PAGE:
Foodland

Adam Smoluk’s Foodland
Wednesday, January 5, 2011 at 7:30 PM
Thursday, January 6, 2011 at 7:30 PM
Friday, January 7, 2011 at 9:00 PM
Saturday, January 8, 2011 at 9:00 PM
Wednesday, January 12, 2011 at 9:30 PM
Thursday, January 13, 2011 at 9:30 PM
Winnipeg Cinematheque

Winnipeg director Adam Smoluk has created a fast paced caper film set entirely in Winnipeg. What would happen if a naive grocery store clerk unknowingly aided in his inept manager’s robbery of the store? Foodland covers that offbeat premise. After the money’s lifted, the unlikely pairing must contend with an incompetent detective who gets them in further over their heads. Added to the fray are an icy blonde with suspicious alliances and a tough guy with an innocuous bite. Featuring an all star cast of great Winnipeg character actors: James Clayton, Ross McMillan (Saddest Music in the World and the tv series Less Than Kind), Steve McIntyre (High Life) and Kim Poirier (Mad Men).

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From Uptown Magazine December 29, 2010

It’s all in the gist
Splendidly written Winnipeg indie comedy Foodland highlights what a good screenplay can do for a film

You want to distinguish your no-budget indie feature? Spend a little time with yourself… writing a good screenplay.

So much, after all, is out of one’s control when making a film. James Cameron compares it to war, imposing order on chaos.

One thing all filmmakers have absolute control over, however, is the script. If you know you have budget restraints, you obviously won’t write a screenplay with flying cars ’n shit. But, within feasible parameters, any filmmaker has total command over his or her own final draft.

It’s the writing that distinguishes Foodland, the new Winnipeg-made, low-budget indie comedy from writer/director Adam Smoluk. While the film’s evidently limited resources are used to its advantage (more on that later), the twisty, often brilliant plotting overcomes the production’s limitations. This is an entertaining film that holds the attention.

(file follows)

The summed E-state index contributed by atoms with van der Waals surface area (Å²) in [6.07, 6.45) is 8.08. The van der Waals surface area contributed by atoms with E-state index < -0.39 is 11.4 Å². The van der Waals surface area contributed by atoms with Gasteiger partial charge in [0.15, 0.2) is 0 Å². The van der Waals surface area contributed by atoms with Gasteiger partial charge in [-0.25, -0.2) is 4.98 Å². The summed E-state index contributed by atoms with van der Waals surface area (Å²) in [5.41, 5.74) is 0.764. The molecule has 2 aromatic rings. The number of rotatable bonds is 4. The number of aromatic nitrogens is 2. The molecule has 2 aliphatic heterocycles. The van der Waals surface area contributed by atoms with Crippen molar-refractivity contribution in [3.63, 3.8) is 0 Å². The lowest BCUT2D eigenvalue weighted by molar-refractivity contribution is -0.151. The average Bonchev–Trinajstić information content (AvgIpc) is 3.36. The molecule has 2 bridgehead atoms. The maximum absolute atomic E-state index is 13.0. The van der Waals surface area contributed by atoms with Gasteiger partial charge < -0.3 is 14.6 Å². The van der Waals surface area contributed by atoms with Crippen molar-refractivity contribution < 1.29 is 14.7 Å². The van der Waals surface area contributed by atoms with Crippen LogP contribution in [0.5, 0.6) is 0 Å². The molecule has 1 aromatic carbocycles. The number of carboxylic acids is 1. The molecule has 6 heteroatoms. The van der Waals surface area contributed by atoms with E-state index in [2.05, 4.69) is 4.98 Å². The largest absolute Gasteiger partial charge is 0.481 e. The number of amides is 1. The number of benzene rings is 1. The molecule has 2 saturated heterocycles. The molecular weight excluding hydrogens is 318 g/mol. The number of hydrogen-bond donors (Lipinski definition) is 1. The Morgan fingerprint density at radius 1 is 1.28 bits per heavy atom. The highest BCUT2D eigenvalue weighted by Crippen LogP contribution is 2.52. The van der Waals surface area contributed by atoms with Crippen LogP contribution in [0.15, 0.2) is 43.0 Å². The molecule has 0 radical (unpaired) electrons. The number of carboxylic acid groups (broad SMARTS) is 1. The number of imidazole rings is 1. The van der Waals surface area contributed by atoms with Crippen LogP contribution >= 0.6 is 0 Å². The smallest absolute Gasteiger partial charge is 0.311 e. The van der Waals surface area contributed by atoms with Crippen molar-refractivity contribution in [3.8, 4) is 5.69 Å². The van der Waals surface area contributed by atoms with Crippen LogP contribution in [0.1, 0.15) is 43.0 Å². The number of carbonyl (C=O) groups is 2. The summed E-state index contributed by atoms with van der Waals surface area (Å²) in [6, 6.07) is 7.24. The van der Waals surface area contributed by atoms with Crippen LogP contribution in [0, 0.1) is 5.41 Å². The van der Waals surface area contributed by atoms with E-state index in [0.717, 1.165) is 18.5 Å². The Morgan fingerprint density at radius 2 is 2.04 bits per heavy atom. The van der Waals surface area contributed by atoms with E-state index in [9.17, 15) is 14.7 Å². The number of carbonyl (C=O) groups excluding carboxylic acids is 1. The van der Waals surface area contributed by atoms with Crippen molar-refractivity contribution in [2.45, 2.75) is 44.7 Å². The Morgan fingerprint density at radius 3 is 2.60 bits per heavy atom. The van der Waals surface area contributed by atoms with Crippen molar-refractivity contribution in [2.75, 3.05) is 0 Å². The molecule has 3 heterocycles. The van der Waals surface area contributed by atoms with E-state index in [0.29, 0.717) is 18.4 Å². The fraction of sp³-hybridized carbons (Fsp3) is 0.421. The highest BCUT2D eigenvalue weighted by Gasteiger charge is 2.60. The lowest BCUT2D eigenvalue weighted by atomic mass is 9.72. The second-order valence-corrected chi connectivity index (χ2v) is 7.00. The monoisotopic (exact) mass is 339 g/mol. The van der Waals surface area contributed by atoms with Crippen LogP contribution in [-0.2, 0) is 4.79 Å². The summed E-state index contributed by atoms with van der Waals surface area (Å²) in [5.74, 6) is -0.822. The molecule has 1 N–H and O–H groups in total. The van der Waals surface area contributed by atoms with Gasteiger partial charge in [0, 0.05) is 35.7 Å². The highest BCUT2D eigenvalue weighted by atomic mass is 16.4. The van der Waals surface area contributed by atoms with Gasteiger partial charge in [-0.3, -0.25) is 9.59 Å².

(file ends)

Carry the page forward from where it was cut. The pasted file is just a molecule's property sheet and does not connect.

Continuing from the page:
Trevor (James Clayton) is an employee at Foodland, a crappy-looking grocery store that seems to, at best, only ever have one or two customers skulking in the background. He needs the job to afford classes, but he’s under the thumb of pompous assistant manager Rick (Aaron Merke).

Then Trevor gets unexpectedly roped up into… er, well, seemingly preventing a robbery, but the next day it’s more like Trevor and pathetic manager Ian (Ross McMillan) are the ones with ink on their fingers. Then things are further complicated with the involvement of P.I. Glen Munn (Stephen Eric McIntyre).

If you’ve read screenwriting guru Syd Field’s books, you’ll recall his breakdown of screenplay into succeeding plot points — that is, developments that spin the action in some new direction. Foodland, like the films of the Coen brothers, seems to want to set records for sheer number of turns: the plot fishtails continuously to the final scene, one cockamamie thing after another.

It keeps the hook in, but this is not just a matter of Smoluk showing off: the story’s increasingly preposterous dimensions become an expression of character. This lot are such, well, losers. It’s not (only) that they dress badly or are deficient in personality; they’re vain, stupid and petty, too. Even the put-upon Trevor is a laughable pushover, letting himself get bogged down in his boss’ asshattery.

If the movie is unmistakably low budget, it also looks like it’s straining against that leash: you sense these filmmakers could clean up good, given more cosmetic support. Yet the cheap look may actually suit the material, concerning such low-rent characters in a low-rent milieu. The lack of a polished sheen only underlines their pitiful amateurism.

Smoluk builds on that idea in other creative ways. I loved the symmetry involving a plunger, and how its introduction is unexpectedly but fittingly paid off. Beneath the comedy of errors, the film also says something about people who will always be limited by their small-time imaginations.

Tron: Legacy cost some $170 million and came almost 30 years after the original, yet doesn’t have a single original idea.

Foodland may be a bit scruffy to look at, but it has energy and wit and creativity to spare. It’s all in the gist.

– Kenton Smith

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~ by cineflyer on January 2, 2011.

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